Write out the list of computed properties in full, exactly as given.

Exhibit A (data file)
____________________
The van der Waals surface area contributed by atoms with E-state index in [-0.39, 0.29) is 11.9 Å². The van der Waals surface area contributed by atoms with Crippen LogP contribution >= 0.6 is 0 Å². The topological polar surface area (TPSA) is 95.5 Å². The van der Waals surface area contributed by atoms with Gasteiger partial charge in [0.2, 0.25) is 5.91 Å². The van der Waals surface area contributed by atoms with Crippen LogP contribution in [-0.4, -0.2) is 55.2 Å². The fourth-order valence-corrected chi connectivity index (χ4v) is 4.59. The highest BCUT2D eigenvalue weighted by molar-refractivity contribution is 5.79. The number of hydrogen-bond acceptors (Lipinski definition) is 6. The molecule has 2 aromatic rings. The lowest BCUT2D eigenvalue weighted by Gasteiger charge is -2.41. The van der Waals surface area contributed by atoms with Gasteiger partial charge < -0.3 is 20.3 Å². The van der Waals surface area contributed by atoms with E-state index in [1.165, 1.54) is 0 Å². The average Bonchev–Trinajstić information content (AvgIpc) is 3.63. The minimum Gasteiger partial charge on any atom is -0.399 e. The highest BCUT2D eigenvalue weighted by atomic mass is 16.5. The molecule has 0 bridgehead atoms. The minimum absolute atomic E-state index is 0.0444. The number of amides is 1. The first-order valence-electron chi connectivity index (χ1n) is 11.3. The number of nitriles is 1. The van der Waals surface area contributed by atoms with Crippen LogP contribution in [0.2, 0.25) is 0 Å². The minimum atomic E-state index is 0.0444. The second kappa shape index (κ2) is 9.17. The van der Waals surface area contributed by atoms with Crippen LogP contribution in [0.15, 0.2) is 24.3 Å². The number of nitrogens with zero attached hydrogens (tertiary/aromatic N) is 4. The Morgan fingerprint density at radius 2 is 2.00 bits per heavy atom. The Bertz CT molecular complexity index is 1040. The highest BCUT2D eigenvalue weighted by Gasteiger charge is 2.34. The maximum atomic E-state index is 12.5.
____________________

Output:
The van der Waals surface area contributed by atoms with E-state index in [-0.39, 0.29) is 11.9 Å². The van der Waals surface area contributed by atoms with Crippen LogP contribution >= 0.6 is 0 Å². The topological polar surface area (TPSA) is 95.5 Å². The van der Waals surface area contributed by atoms with Gasteiger partial charge in [0.2, 0.25) is 5.91 Å². The van der Waals surface area contributed by atoms with Crippen LogP contribution in [-0.4, -0.2) is 55.2 Å². The fourth-order valence-corrected chi connectivity index (χ4v) is 4.59. The highest BCUT2D eigenvalue weighted by molar-refractivity contribution is 5.79. The number of hydrogen-bond acceptors (Lipinski definition) is 6. The molecule has 2 aromatic rings. The lowest BCUT2D eigenvalue weighted by Gasteiger charge is -2.41. The van der Waals surface area contributed by atoms with Gasteiger partial charge < -0.3 is 20.3 Å². The van der Waals surface area contributed by atoms with E-state index in [1.165, 1.54) is 0 Å². The average Bonchev–Trinajstić information content (AvgIpc) is 3.63. The minimum Gasteiger partial charge on any atom is -0.399 e. The highest BCUT2D eigenvalue weighted by atomic mass is 16.5. The molecule has 0 bridgehead atoms. The minimum absolute atomic E-state index is 0.0444. The number of amides is 1. The first-order valence-electron chi connectivity index (χ1n) is 11.3. The number of nitriles is 1. The van der Waals surface area contributed by atoms with Crippen LogP contribution in [0.2, 0.25) is 0 Å². The minimum atomic E-state index is 0.0444. The second kappa shape index (κ2) is 9.17. The van der Waals surface area contributed by atoms with Crippen LogP contribution in [0.15, 0.2) is 24.3 Å². The number of nitrogens with zero attached hydrogens (tertiary/aromatic N) is 4. The Morgan fingerprint density at radius 2 is 2.00 bits per heavy atom. The Bertz CT molecular complexity index is 1040. The highest BCUT2D eigenvalue weighted by Gasteiger charge is 2.34. The maximum atomic E-state index is 12.5.